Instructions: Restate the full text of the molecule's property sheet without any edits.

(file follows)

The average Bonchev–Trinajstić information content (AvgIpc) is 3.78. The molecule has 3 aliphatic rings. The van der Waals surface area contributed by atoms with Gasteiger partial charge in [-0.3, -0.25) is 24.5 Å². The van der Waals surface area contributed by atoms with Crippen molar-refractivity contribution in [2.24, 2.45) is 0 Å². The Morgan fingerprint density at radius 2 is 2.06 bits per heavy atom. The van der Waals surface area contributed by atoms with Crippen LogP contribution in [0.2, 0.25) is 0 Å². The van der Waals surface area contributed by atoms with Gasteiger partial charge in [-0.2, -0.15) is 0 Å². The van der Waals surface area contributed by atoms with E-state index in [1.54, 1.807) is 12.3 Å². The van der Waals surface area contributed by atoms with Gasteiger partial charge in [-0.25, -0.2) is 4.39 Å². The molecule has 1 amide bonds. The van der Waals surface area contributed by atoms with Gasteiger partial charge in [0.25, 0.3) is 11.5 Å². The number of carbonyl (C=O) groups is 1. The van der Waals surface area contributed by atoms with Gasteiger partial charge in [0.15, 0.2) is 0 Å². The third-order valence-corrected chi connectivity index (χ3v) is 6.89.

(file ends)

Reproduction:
The average Bonchev–Trinajstić information content (AvgIpc) is 3.78. The molecule has 3 aliphatic rings. The van der Waals surface area contributed by atoms with Gasteiger partial charge in [-0.3, -0.25) is 24.5 Å². The van der Waals surface area contributed by atoms with Crippen molar-refractivity contribution in [2.24, 2.45) is 0 Å². The Morgan fingerprint density at radius 2 is 2.06 bits per heavy atom. The van der Waals surface area contributed by atoms with Crippen LogP contribution in [0.2, 0.25) is 0 Å². The van der Waals surface area contributed by atoms with Gasteiger partial charge in [-0.2, -0.15) is 0 Å². The van der Waals surface area contributed by atoms with E-state index in [1.54, 1.807) is 12.3 Å². The van der Waals surface area contributed by atoms with Gasteiger partial charge in [-0.25, -0.2) is 4.39 Å². The molecule has 1 amide bonds. The van der Waals surface area contributed by atoms with Gasteiger partial charge in [0.25, 0.3) is 11.5 Å². The number of carbonyl (C=O) groups is 1. The van der Waals surface area contributed by atoms with Gasteiger partial charge in [0.15, 0.2) is 0 Å². The third-order valence-corrected chi connectivity index (χ3v) is 6.89.